Edited January entries by Steve Hooper-Lawrie


Birds and Flora in Winter

Cold snaps should not have too detrimental an effect on the local wildlife. It would have weeded out some of the sick and weak, but could also affect species that wake up periodically during their hibernation to visit their food stores before going back to sleep.

Many birds start sporting their breeding plumage and you’ll notice the intensity of their feather colour improving as they get ready to attract a mate as the spring comes round.

The image left shows a wren

Great Tits also start to pair and a male will scold you if you wander into its territory.

Rooks can be seen practicing their aerial courting display as they are one of the first birds to nest.


Robin snow

Birds such as the Collard Dove will start to physically defend territories. Many birds start sporting their breeding plumage and you’ll notice the intensity of their feather colour improving as they get ready to attract a mate as the spring comes round.

Male and Female Robins will start to tolerate each other instead of fighting over individual territories.
A male robin stands proud in the image right.

Among the flora the Snowdrop and the Gorse will be one of the first to flower while the Hazel will be displaying its green male catkins and tiny red female flowers by the end of January.

As the temperature begins to slowly increase, Snowdrops and Daffodils will cautiously poke their heads through the soil and if it stays relatively warm the first flowers of the year will emerge . This  happens at an opportune moment  as  over-wintering female bumblebees will be awakening from their hibernation and once on the wing will be looking to top up their energy . They will also be searching for a place to make their home and raise this years young. All the males will have died off when the previous years cold weather struck.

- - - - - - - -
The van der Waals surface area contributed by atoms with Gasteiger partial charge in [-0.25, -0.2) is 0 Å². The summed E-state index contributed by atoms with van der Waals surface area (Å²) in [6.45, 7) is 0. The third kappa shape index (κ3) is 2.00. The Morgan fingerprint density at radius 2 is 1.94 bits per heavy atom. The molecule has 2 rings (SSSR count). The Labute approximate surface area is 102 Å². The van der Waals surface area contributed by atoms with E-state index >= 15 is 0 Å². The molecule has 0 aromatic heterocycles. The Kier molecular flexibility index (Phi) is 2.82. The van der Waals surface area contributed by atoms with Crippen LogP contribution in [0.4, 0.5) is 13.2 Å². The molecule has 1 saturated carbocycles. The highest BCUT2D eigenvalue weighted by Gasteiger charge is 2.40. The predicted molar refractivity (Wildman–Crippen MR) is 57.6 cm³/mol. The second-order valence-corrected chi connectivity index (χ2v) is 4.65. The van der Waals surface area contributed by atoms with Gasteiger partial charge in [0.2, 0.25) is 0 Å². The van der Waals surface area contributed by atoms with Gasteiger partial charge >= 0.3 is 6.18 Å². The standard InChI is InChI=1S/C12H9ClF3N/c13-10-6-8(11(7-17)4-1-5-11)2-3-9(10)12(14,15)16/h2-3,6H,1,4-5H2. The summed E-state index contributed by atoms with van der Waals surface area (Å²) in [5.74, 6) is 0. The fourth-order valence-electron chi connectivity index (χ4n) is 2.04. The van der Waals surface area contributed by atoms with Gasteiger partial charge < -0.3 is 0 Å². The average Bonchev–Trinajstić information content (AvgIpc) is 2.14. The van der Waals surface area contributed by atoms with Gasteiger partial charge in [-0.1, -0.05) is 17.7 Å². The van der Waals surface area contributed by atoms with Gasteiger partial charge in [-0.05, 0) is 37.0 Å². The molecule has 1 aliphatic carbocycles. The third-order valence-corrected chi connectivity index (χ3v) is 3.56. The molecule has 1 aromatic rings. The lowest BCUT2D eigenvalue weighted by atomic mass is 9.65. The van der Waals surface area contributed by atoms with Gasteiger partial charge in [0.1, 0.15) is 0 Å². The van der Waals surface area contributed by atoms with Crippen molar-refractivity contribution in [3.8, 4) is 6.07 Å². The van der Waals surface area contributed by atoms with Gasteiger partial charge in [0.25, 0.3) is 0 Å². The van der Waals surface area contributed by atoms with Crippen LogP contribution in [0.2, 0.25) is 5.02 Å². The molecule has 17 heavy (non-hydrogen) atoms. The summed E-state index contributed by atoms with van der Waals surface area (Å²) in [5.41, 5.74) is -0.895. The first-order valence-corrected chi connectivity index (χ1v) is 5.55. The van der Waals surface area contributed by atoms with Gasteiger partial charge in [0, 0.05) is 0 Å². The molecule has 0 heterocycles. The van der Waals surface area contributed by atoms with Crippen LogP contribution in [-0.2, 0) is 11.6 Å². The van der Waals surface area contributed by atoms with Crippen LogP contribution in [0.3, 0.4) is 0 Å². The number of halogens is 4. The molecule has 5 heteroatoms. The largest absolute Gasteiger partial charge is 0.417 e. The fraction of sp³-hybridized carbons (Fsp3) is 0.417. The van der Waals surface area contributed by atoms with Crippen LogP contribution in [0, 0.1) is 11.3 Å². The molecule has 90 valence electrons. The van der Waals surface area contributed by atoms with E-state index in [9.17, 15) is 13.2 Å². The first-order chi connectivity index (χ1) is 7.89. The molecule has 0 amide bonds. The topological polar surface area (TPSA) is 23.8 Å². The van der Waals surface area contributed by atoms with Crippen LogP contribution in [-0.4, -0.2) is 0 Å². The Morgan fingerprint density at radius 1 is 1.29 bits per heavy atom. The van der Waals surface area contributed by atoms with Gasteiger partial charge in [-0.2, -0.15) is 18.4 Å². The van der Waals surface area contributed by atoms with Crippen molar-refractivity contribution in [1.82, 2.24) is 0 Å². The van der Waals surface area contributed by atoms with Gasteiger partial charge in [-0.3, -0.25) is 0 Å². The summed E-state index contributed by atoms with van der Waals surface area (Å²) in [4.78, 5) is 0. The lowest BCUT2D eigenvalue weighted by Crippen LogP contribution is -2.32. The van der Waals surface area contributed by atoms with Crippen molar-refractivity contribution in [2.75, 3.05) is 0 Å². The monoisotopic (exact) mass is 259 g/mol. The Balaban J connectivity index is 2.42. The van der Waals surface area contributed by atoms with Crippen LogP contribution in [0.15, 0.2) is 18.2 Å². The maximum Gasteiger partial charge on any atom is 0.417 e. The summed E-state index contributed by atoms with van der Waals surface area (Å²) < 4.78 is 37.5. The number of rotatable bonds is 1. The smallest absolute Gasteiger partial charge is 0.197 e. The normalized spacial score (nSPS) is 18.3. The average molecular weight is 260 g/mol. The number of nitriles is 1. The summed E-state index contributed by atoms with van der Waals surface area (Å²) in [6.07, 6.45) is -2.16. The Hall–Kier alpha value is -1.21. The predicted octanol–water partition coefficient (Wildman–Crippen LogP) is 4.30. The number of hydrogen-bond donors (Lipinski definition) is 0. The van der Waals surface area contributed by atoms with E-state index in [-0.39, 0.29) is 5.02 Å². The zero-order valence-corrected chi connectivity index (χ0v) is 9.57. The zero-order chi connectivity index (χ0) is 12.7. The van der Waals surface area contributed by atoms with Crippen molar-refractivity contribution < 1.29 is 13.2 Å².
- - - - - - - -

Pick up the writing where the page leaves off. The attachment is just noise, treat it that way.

Standing in the car park, with the tide at the right state as it pushes the waders in towards the shore you will probably hear the bubbling call of the Curlew. Make the most of it as they will soon be off to their summer breeding grounds on the high moors. Other winter migrants will start to depart soon as the temperature slowly rises.

Anyone living near a Rookery  can’t but help notice the increase in activity as all members of the Corvidae family which include Rooks, Crows and Jays start to pair off ready to breed and will be moving as a pair within the large flocks commonly seen at this time.

Now is a good time to spot birds like the Yellowhammer and Brambling which are best seen around arable farmland. Both species are in decline as farmers leave less spilt grain on the fields during harvest. Robins are busy defending their territory and mates and Dunnocks (Hedge Accentor) are lot more visible as they set up their territories and attract mates by flashing the underside of their wings.

Dunnock TransparentPheasant
Dunnock transCock Pheasant

In the Old Oak in the back corner the Greater Spotted Woodpecker will be heard drumming which for me is one of the most evocative sounds of late winter/early spring.
All the wildfowl that stay with us will start to acquire their breeding plumage and start their breeding displays. The Mallards are one of the first and as well as there being aggression between the males the act of breeding can and often does look more like a gang rape of the poor female as she is held by the scruff of the neck by the male and quite often held underwater for what seems an inordinate amount of time only to surface and have the whole thing happen again.

swan asleep
Sleeping Swan

The male Swan who’s territory is the main bit of the lake closest to the car park has paired off and is aggressively defending his patch.

The local squirrel population will also start mating in January which can lead to some pretty aggressive behaviour as mates and territory are fought for and boundaries established.

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